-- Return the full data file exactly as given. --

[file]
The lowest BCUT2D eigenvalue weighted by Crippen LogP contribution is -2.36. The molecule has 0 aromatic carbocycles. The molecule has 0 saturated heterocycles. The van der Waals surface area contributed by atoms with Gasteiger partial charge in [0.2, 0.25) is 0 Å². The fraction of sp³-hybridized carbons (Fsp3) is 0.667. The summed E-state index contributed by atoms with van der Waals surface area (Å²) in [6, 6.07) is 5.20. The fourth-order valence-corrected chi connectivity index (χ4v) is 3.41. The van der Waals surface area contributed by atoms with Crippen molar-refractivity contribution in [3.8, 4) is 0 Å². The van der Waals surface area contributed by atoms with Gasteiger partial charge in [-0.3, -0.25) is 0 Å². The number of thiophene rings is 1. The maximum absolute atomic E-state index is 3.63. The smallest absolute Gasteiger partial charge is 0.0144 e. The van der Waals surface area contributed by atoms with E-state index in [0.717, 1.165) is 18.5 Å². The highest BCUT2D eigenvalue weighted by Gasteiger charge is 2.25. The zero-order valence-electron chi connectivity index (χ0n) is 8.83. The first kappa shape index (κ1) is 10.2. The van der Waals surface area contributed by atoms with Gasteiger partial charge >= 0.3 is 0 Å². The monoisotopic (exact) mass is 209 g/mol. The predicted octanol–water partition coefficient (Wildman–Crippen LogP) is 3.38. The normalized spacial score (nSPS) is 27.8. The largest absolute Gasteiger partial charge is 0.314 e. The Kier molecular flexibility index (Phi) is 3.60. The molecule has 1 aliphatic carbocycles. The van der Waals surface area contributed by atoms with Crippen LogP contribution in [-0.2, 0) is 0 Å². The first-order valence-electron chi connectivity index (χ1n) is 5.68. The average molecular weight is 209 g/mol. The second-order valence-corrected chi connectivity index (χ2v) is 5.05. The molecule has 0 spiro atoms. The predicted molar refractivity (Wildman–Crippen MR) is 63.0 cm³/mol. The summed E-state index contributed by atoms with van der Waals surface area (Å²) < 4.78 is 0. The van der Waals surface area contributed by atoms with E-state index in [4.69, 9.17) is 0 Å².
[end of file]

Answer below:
The lowest BCUT2D eigenvalue weighted by Crippen LogP contribution is -2.36. The molecule has 0 aromatic carbocycles. The molecule has 0 saturated heterocycles. The van der Waals surface area contributed by atoms with Gasteiger partial charge in [0.2, 0.25) is 0 Å². The fraction of sp³-hybridized carbons (Fsp3) is 0.667. The summed E-state index contributed by atoms with van der Waals surface area (Å²) in [6, 6.07) is 5.20. The fourth-order valence-corrected chi connectivity index (χ4v) is 3.41. The van der Waals surface area contributed by atoms with Crippen molar-refractivity contribution in [3.8, 4) is 0 Å². The van der Waals surface area contributed by atoms with Gasteiger partial charge in [-0.3, -0.25) is 0 Å². The number of thiophene rings is 1. The maximum absolute atomic E-state index is 3.63. The smallest absolute Gasteiger partial charge is 0.0144 e. The van der Waals surface area contributed by atoms with E-state index in [0.717, 1.165) is 18.5 Å². The highest BCUT2D eigenvalue weighted by Gasteiger charge is 2.25. The zero-order valence-electron chi connectivity index (χ0n) is 8.83. The first kappa shape index (κ1) is 10.2. The van der Waals surface area contributed by atoms with Gasteiger partial charge >= 0.3 is 0 Å². The monoisotopic (exact) mass is 209 g/mol. The predicted octanol–water partition coefficient (Wildman–Crippen LogP) is 3.38. The normalized spacial score (nSPS) is 27.8. The largest absolute Gasteiger partial charge is 0.314 e. The Kier molecular flexibility index (Phi) is 3.60. The molecule has 1 aliphatic carbocycles. The van der Waals surface area contributed by atoms with Crippen LogP contribution in [-0.2, 0) is 0 Å². The first-order valence-electron chi connectivity index (χ1n) is 5.68. The average molecular weight is 209 g/mol. The second-order valence-corrected chi connectivity index (χ2v) is 5.05. The molecule has 0 spiro atoms. The predicted molar refractivity (Wildman–Crippen MR) is 63.0 cm³/mol. The summed E-state index contributed by atoms with van der Waals surface area (Å²) < 4.78 is 0. The van der Waals surface area contributed by atoms with E-state index in [4.69, 9.17) is 0 Å².